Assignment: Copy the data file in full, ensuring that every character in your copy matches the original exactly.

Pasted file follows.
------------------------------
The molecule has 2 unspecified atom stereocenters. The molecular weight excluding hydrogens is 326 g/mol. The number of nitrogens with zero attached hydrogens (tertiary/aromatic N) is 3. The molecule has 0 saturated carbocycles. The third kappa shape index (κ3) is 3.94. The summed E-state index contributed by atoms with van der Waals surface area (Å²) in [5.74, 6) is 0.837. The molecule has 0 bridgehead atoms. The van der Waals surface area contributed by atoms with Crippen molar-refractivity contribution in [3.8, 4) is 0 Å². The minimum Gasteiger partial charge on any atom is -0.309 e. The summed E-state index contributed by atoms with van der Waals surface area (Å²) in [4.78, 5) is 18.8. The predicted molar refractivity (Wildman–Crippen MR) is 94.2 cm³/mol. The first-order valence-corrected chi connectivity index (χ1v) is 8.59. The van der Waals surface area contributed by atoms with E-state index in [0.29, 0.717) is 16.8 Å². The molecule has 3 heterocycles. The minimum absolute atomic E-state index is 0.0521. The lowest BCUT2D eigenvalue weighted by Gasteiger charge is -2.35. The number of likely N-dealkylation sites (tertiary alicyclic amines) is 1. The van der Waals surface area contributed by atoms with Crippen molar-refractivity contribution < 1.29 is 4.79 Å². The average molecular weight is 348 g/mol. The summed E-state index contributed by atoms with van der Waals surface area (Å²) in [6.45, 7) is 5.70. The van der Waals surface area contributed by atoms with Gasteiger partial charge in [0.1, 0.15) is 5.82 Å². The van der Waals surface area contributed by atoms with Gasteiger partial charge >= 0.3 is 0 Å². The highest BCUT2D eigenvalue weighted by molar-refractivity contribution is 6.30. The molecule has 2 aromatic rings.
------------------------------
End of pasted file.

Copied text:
The molecule has 2 unspecified atom stereocenters. The molecular weight excluding hydrogens is 326 g/mol. The number of nitrogens with zero attached hydrogens (tertiary/aromatic N) is 3. The molecule has 0 saturated carbocycles. The third kappa shape index (κ3) is 3.94. The summed E-state index contributed by atoms with van der Waals surface area (Å²) in [5.74, 6) is 0.837. The molecule has 0 bridgehead atoms. The van der Waals surface area contributed by atoms with Crippen molar-refractivity contribution in [3.8, 4) is 0 Å². The minimum Gasteiger partial charge on any atom is -0.309 e. The summed E-state index contributed by atoms with van der Waals surface area (Å²) in [4.78, 5) is 18.8. The predicted molar refractivity (Wildman–Crippen MR) is 94.2 cm³/mol. The first-order valence-corrected chi connectivity index (χ1v) is 8.59. The van der Waals surface area contributed by atoms with E-state index in [0.29, 0.717) is 16.8 Å². The molecule has 3 heterocycles. The minimum absolute atomic E-state index is 0.0521. The lowest BCUT2D eigenvalue weighted by Gasteiger charge is -2.35. The number of likely N-dealkylation sites (tertiary alicyclic amines) is 1. The van der Waals surface area contributed by atoms with Crippen molar-refractivity contribution < 1.29 is 4.79 Å². The average molecular weight is 348 g/mol. The summed E-state index contributed by atoms with van der Waals surface area (Å²) in [6.45, 7) is 5.70. The van der Waals surface area contributed by atoms with Gasteiger partial charge in [0.1, 0.15) is 5.82 Å². The van der Waals surface area contributed by atoms with Gasteiger partial charge >= 0.3 is 0 Å². The highest BCUT2D eigenvalue weighted by molar-refractivity contribution is 6.30. The molecule has 2 aromatic rings.